THE THING about this album is that it tears up a notion of genre because the sound is so open and weirdly contemporary yet sort of retro as well particularly in some of the later tracks. There is no dumbing down. ‘Running’, the first track, sprung forward from the bass of Level Neville Malcolm provides a hustle and ignites with the energy of Anthony Marshall’s production that draws in the heat of R&B and yet chills it for a good few minutes in the jazz fridge. China Moses has a whole lot of style and is completely in control, poised and primed. ‘Put It On The Line,’ has a monster kick drum and bass-constructed groove roaring up at you from the wiry basement throb to the ease of reluctant horns simmering as Moses languidly reaches the chorus against the deliberately lazy backing blend of vocals peeking in. Luke Smith is on piano, Rhodes and organ; Sir Nev on bass playing a blinder; and Jerry Brown is on drums crafting the core of it all.
The big song? Well it has got to be the beautiful, ‘complicated,’ torch song ‘Ticking Boxes’ introduced lovingly by Smith on piano where China shows her emotions best of all on a song you could well hear Mary J. Blige hardly do more justice to but yes of course you’d like to hear Blige pile in with a version of her own. The lyrics are never trite in China’s hands, she has the ability of making you believe it all however make believe, the empowering chorus like an anthem of self-help and let it go. Ain’t about the past/ain’t about worrying ’bout tomorrow she solemnly relates,all neat and direct, an enveloping shadow conveyed in such a layered way, the drama of the song spun from the flimsiest of threads into the purest of silk and complete with an oblique ending. And the contemporary beats coming in here play their part after the main business of the song is done and the smoke of trumpet adds to the mood and yet is not too much of a pose. The songs were written by Moses and Marshall, and this is their most moving one for sure.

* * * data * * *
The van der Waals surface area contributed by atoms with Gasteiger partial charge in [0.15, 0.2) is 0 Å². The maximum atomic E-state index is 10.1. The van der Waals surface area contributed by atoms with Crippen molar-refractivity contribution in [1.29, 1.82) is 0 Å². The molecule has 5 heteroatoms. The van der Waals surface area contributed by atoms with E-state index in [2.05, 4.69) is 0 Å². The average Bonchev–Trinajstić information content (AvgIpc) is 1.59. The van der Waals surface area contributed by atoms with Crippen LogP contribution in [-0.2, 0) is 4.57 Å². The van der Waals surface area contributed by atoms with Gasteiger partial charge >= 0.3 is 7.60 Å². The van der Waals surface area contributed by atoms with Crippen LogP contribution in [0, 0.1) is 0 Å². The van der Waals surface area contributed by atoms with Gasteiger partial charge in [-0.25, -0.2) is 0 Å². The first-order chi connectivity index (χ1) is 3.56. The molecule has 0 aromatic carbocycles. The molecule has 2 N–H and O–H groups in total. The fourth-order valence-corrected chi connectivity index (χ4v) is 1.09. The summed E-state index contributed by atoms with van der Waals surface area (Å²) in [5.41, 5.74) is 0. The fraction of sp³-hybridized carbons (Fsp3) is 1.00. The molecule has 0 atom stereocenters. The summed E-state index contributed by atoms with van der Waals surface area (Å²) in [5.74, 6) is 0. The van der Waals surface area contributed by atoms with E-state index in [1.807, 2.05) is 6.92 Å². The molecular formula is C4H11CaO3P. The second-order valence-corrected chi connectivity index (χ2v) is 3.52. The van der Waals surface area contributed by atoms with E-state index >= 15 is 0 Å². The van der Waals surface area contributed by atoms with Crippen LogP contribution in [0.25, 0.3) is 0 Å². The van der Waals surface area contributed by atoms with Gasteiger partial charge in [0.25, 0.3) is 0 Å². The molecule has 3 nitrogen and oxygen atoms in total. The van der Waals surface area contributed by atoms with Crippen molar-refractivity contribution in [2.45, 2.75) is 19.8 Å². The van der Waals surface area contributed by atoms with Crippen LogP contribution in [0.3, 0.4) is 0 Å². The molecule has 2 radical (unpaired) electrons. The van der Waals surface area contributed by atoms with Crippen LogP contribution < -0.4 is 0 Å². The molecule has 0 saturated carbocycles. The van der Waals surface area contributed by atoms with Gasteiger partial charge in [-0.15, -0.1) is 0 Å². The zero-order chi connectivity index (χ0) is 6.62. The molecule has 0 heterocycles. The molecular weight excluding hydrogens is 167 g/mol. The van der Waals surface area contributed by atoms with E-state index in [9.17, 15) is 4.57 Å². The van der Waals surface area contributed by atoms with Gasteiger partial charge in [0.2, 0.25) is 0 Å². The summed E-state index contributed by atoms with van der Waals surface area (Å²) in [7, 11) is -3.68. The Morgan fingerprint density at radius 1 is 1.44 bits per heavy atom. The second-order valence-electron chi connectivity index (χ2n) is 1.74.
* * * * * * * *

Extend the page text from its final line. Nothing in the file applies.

Overall China seems to have grown as an artist on this album and she has as ever formidable interpretative powers at her beck and call, the confessional resigned quasi-chanson-like asides of ‘Whatever’ one angle she can curl her voice around, and by contrast the sass and cheek provided by the flapper-like fun of ‘Watch Out’ part of the entertaining Caro Emerald-like mix and a boon for fans of a more vintage sound. The only weak spot is ‘Hungover’ towards the end but that’s also the most fun. I suppose China has learnt a good deal from her mother Dee Dee Bridgewater in shaping her voice and storytelling and how to project and pounce meaningfully on every little nuance; and China’s idol Dinah Washington’s influence is also surely fed into her overall approach but now so embedded you would scarcely notice as her own timbre and styling is so different. The main thing about this album is it is about now and not then. Its pithy elegance, sheer catchiness and joie de vivre also more than play their part. Groovy trumpeter Takuya Kuroda guests on the big ballad trumpet solo on ‘Lobby Call,’ the other stand-out song on the album and a number that contains a certain Strayhornian passion and architecture, while Kuroda’s fellow trumpeter Theo Croker adds dash to the little doo-wop retro Francophile craziness of ‘Blame Jerry.’ Released at the end of March. China Moses (above: photo Sylvain Norget) will be appearing as part of Terri Lyne Carrington’s Mosaic Project Love and Soul in Birmingham on 21 May. Tickets link